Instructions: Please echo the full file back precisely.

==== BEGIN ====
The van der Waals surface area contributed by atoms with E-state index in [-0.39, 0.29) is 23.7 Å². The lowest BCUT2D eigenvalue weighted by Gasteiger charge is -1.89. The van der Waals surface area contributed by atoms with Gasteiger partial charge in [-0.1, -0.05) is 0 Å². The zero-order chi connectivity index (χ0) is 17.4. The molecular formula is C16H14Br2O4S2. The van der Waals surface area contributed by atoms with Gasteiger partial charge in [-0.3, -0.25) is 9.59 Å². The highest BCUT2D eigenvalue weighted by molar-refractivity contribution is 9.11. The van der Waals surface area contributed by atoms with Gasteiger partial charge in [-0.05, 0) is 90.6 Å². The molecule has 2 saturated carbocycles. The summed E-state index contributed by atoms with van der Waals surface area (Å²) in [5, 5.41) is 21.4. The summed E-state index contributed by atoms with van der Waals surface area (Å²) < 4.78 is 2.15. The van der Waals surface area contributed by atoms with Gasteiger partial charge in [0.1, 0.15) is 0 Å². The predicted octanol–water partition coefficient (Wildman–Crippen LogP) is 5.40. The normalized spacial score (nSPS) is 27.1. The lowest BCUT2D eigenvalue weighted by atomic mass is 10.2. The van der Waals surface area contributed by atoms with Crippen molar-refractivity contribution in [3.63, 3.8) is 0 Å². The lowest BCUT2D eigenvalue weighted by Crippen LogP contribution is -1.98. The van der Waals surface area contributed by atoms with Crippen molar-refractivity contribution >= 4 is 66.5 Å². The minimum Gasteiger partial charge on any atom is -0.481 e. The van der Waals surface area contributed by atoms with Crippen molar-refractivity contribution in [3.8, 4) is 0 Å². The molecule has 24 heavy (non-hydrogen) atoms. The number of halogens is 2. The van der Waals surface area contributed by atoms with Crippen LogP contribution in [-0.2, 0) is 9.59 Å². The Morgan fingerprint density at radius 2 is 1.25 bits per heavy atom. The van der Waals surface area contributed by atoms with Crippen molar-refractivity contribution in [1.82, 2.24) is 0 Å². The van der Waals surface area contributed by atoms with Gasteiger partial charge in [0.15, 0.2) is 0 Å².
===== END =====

The van der Waals surface area contributed by atoms with E-state index in [-0.39, 0.29) is 23.7 Å². The lowest BCUT2D eigenvalue weighted by Gasteiger charge is -1.89. The van der Waals surface area contributed by atoms with Gasteiger partial charge in [-0.1, -0.05) is 0 Å². The zero-order chi connectivity index (χ0) is 17.4. The molecular formula is C16H14Br2O4S2. The van der Waals surface area contributed by atoms with Gasteiger partial charge in [-0.3, -0.25) is 9.59 Å². The highest BCUT2D eigenvalue weighted by molar-refractivity contribution is 9.11. The van der Waals surface area contributed by atoms with Gasteiger partial charge in [-0.05, 0) is 90.6 Å². The molecule has 2 saturated carbocycles. The summed E-state index contributed by atoms with van der Waals surface area (Å²) in [5, 5.41) is 21.4. The summed E-state index contributed by atoms with van der Waals surface area (Å²) < 4.78 is 2.15. The van der Waals surface area contributed by atoms with Gasteiger partial charge in [0.1, 0.15) is 0 Å². The predicted octanol–water partition coefficient (Wildman–Crippen LogP) is 5.40. The normalized spacial score (nSPS) is 27.1. The lowest BCUT2D eigenvalue weighted by atomic mass is 10.2. The van der Waals surface area contributed by atoms with Crippen molar-refractivity contribution in [3.63, 3.8) is 0 Å². The lowest BCUT2D eigenvalue weighted by Crippen LogP contribution is -1.98. The van der Waals surface area contributed by atoms with Crippen molar-refractivity contribution >= 4 is 66.5 Å². The minimum Gasteiger partial charge on any atom is -0.481 e. The van der Waals surface area contributed by atoms with Crippen molar-refractivity contribution in [3.8, 4) is 0 Å². The molecule has 24 heavy (non-hydrogen) atoms. The number of halogens is 2. The van der Waals surface area contributed by atoms with Crippen LogP contribution in [-0.2, 0) is 9.59 Å². The Morgan fingerprint density at radius 2 is 1.25 bits per heavy atom. The van der Waals surface area contributed by atoms with Crippen molar-refractivity contribution in [1.82, 2.24) is 0 Å². The van der Waals surface area contributed by atoms with Gasteiger partial charge in [0.15, 0.2) is 0 Å².